The “clustering” is the core problem, it should be addressed first. The input data has to submit to it and be transformed accordingly. Everything else comes after. That’s how I see it at least.

More thoughts; A rough sketch to an algorithm:

  • sort input descending by #tasks (this way, smallest lists will be assigned to a cluster last, making it easier to keep sum of tasks equal)
  • for each input element, assign it to a cluster using backtracking. minimise a penalty to find the best (approx.) cluster
  • penalty 1: #tasks increasing more than the best case OR #tasks exceeding current max(#tasks)
  • penalty 2: increase in unique tasks
  • penalties will need weighing to optimise results (linear, power, …)

Thank you.

I understand the approach, but I’m not quite sure about how to implement it in Knime.

Could you please give me a hint about which nodes I should use?

After reading the Excel file, and a GroupBy Node to group the lists, any Scripting Node will do. I don’t view this as a KNIME problem, it’s way too complex for that. I’d go with Java Snippet because it’s closest to C.
From there it’s only a matter of implementing the outline i mentioned above, with the assigned cluster as output column.

I took a closer look at the sample data. Roughly 2/3 of the lists have some tasks more than once, is that intentional? It will affect how much effort it is to read the input.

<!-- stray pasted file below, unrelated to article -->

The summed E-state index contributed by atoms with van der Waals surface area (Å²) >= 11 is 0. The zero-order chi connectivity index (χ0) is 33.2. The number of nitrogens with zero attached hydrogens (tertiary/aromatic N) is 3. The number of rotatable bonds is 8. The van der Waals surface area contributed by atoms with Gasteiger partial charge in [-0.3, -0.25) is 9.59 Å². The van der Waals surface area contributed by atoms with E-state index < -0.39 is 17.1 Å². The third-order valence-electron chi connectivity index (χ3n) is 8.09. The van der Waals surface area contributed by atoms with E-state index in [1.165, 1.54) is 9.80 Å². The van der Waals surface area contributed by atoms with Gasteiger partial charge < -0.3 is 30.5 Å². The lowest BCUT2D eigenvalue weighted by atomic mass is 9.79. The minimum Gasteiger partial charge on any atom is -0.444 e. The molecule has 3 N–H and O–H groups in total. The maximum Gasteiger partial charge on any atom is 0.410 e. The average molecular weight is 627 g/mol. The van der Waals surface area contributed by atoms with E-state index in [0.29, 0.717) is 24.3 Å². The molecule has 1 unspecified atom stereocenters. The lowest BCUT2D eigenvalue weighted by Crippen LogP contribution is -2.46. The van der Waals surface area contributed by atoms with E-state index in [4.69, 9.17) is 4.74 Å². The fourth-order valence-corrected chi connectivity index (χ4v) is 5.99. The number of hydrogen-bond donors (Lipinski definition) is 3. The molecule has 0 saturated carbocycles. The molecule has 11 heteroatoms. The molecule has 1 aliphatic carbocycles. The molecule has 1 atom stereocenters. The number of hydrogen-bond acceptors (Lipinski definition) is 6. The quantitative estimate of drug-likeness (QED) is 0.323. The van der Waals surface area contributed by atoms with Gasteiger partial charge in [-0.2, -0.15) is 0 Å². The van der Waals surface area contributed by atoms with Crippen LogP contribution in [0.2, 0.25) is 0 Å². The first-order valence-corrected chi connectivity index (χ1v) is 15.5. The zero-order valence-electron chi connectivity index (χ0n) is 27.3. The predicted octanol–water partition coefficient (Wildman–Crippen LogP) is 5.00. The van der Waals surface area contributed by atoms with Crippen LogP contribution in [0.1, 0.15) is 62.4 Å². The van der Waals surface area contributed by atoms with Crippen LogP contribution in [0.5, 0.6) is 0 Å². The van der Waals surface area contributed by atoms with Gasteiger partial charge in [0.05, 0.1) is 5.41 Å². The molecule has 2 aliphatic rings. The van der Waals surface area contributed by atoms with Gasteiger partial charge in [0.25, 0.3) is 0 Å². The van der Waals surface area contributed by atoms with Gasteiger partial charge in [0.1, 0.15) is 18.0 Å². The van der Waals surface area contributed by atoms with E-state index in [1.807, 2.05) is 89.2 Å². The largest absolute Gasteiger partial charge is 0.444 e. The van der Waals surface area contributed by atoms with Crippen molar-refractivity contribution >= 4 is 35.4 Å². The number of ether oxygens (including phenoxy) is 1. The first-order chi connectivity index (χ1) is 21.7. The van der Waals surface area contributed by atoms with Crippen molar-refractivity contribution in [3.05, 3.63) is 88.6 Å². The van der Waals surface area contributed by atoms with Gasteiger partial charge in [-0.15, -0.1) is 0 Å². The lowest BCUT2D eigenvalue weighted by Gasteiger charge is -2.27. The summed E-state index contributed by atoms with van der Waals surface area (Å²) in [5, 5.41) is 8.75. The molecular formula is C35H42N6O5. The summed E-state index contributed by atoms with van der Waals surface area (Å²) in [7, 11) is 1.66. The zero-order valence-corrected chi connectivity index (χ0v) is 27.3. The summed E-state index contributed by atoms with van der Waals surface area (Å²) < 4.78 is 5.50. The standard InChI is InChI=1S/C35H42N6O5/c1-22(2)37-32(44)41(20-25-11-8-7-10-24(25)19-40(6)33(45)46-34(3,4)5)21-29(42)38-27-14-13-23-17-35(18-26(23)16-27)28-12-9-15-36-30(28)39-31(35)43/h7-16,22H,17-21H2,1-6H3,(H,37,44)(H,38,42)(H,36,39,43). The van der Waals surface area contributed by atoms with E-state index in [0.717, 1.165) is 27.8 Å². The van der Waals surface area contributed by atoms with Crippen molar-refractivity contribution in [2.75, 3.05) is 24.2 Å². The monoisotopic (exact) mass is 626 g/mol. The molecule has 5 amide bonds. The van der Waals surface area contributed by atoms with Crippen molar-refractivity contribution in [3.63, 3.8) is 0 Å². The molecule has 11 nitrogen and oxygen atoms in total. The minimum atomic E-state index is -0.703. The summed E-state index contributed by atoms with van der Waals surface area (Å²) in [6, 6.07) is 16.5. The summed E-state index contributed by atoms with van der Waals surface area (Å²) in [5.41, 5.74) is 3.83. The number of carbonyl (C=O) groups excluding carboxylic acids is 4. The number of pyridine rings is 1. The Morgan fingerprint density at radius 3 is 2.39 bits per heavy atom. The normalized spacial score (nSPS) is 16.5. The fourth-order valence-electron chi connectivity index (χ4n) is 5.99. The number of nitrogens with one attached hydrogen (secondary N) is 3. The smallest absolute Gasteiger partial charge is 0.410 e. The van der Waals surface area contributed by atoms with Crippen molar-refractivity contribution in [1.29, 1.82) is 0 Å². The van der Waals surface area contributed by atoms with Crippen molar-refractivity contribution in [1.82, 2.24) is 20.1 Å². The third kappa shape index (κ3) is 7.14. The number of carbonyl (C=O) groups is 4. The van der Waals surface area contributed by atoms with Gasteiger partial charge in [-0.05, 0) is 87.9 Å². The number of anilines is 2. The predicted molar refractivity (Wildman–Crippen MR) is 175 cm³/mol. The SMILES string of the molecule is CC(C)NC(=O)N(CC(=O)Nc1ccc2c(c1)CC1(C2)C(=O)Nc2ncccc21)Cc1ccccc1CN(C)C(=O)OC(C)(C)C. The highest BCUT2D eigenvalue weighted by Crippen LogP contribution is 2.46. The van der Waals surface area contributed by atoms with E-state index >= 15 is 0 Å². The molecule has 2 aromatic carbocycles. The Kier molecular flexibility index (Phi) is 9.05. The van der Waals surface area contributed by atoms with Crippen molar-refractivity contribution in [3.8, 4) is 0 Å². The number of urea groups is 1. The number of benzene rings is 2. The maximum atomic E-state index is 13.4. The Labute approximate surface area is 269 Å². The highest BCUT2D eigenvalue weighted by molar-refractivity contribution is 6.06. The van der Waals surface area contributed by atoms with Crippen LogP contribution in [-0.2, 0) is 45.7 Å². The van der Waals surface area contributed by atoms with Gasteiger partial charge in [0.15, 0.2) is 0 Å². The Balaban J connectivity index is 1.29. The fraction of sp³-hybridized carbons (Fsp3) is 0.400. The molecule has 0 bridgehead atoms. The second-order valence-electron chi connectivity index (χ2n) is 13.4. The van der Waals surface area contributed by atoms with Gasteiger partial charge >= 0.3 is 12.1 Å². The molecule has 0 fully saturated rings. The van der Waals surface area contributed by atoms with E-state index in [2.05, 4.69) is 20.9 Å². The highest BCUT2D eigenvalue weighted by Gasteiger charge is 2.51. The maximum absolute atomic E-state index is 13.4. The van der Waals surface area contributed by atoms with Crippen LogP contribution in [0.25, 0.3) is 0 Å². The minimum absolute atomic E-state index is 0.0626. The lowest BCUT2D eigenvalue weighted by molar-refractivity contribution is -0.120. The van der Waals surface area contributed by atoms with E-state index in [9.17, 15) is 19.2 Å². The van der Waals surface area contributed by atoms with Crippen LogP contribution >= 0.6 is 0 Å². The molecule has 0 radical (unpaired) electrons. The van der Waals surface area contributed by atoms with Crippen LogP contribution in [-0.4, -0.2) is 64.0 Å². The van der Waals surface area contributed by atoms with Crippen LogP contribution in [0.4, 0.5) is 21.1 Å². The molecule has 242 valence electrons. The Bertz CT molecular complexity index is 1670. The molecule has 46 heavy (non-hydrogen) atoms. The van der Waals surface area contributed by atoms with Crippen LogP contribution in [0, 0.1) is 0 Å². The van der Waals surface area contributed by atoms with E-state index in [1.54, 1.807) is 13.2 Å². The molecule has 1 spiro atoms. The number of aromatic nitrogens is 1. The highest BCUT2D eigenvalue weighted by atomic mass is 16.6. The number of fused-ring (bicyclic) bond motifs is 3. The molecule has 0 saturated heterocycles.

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Here’s what I came up with. I’m not particularily happy with it, since the data sample was not very cooperative. Meaning there isn’t much overlap between the lists, so the whole effort feels a bit naught. Assigning the first elements sequentially might not have been a good idea, since it prevents potentially fitting lists from getting into a common cluster.

Number of clusters, weight between the penalties and the exponents of the penalties are setable parameters. You’ll probably have to play around with it to find what works best for you. For 13 clusters, weight=0.7, exp1=1/3, exp2=7/3 worked well. Standard deviation of tasks per cluster and total sum of unique tasks have been used to eyeball it.

If you know a bit of Java, you can change the code yourself. Some bits about why I used some things:

  • Java Snippet operates row-wise, the smallest unit in this problem is a “list”. => Each list has to be one row.
  • Sets make it easy to count unique tasks. They cannot have duplicate values and Java gracefully takes care of that for us.
  • assigning the first lists to empty clusters makes initialising easy, but the end results is probably worse
  • backtracking is one way to do it, and my gut tells me this will only be a local minimum.

    partition_problem_x2.knwf (192.6 KB)
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First, let me guys thank you all for your support. It’s amazing to have such a community backing up a newbie like me.